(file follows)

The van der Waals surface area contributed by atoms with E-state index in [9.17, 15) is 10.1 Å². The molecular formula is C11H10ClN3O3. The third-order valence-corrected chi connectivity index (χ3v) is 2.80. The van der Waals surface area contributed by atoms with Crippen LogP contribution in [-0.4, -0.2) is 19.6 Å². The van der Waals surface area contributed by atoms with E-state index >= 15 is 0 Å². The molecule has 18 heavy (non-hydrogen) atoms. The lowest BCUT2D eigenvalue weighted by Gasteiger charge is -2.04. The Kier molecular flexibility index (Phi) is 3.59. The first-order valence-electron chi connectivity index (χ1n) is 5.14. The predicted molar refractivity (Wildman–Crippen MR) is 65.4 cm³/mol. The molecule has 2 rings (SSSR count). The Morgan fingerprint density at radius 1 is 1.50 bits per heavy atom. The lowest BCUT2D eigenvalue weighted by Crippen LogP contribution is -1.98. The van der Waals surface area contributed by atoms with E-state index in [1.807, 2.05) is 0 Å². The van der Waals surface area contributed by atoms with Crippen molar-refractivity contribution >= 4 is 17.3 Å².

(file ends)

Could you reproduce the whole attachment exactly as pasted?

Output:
The van der Waals surface area contributed by atoms with E-state index in [9.17, 15) is 10.1 Å². The molecular formula is C11H10ClN3O3. The third-order valence-corrected chi connectivity index (χ3v) is 2.80. The van der Waals surface area contributed by atoms with Crippen LogP contribution in [-0.4, -0.2) is 19.6 Å². The van der Waals surface area contributed by atoms with E-state index >= 15 is 0 Å². The molecule has 18 heavy (non-hydrogen) atoms. The lowest BCUT2D eigenvalue weighted by Gasteiger charge is -2.04. The Kier molecular flexibility index (Phi) is 3.59. The first-order valence-electron chi connectivity index (χ1n) is 5.14. The predicted molar refractivity (Wildman–Crippen MR) is 65.4 cm³/mol. The molecule has 2 rings (SSSR count). The Morgan fingerprint density at radius 1 is 1.50 bits per heavy atom. The lowest BCUT2D eigenvalue weighted by Crippen LogP contribution is -1.98. The van der Waals surface area contributed by atoms with E-state index in [1.807, 2.05) is 0 Å². The van der Waals surface area contributed by atoms with Crippen molar-refractivity contribution >= 4 is 17.3 Å².